The Car-Shoe Continuum
Back in 2008, BMW revealed a concept vehicle that is still revolutionary all these years later: It was called the GINA Light Visionary Model, with the acronym standing for “Geometry and Functions In ‘N’ Adaptions.” Fundamentally, the vehicle is based on a moveable substructure and a flexible textile outer cover.
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Back in 2008, BMW revealed a concept vehicle that is still revolutionary all these years later: It was called the GINA Light Visionary Model, with the acronym standing for “Geometry and Functions In ‘N’ Adaptions.”
Fundamentally, the vehicle is based on a moveable substructure and a flexible textile outer cover. The movements of the substructure are controlled by the driver through electro- and electro-hydraulic controls. The skin then moves accordingly. So, for example, the overall shape of the two-seat roadster could be modified to make it more aerodynamic for purposes of speed.
The material selected by BMW Group Design has a variety of characteristics, including expansion-resistance (the ability to be modified without stretching; i.e., were it to be otherwise, a few times adjusted could lead to sagging skin), and translucence, so that, for example, the taillights are visible through the skin, though the skin is not transparent.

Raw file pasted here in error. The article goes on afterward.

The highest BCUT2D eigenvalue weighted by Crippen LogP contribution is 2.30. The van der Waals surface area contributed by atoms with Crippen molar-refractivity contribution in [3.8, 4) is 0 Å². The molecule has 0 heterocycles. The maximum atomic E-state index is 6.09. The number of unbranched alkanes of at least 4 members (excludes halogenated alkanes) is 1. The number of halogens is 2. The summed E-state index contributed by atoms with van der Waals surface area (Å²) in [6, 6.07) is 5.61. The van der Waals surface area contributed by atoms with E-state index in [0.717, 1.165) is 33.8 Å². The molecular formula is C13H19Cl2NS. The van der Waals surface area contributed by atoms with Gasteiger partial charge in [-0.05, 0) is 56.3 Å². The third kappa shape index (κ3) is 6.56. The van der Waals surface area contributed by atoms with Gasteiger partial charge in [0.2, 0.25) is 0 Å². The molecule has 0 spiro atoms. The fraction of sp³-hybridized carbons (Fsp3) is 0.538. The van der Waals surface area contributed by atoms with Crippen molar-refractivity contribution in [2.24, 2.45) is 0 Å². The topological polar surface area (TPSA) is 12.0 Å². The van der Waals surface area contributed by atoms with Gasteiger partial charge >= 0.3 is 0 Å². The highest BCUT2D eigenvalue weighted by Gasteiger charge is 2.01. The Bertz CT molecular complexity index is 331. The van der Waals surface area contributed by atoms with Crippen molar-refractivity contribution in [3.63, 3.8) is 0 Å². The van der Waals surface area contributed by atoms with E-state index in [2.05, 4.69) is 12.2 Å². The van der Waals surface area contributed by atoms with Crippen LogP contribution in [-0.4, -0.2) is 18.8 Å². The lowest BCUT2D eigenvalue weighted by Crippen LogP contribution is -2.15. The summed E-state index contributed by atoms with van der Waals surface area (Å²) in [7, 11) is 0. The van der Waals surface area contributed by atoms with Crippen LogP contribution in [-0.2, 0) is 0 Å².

GINA hasn’t really gone anywhere—until now.
But not as a car. Rather, as a shoe.
Specifically, X-CAT DISC from Puma.
“The approach was to look at every aspect of making a shoe and to try and reimagine it. Freeing yourself of what is here now can be an enjoyable and rewarding exercise. Typically, it also speeds up change,” says Adrian van Hooydonk, Senior Vice President BMW Group Design.
While that same approach was taken with the car, execution for an athletic shoe is evidently more do-able.
There is a layer of GINA material that forms the exterior of the shoe, which is said to wrap around the wearer’s foot “like a second skin.”
“We have transformed the essence of the shape-shifting GINA car into a streamlined and elegant shoe,” says Torsten Hochstetter, Global Creative Director at Puma.
Just think: eight years between GINA and X-CAT DISC.
Imagine how long it will take before there is a production automotive variant of GINA.
By James Gaffney, Product Engineer, Precision Grinding and Patrick D. Redington, Manager, Precision Grinding Business Unit, Norton Company (Worcester, MA)
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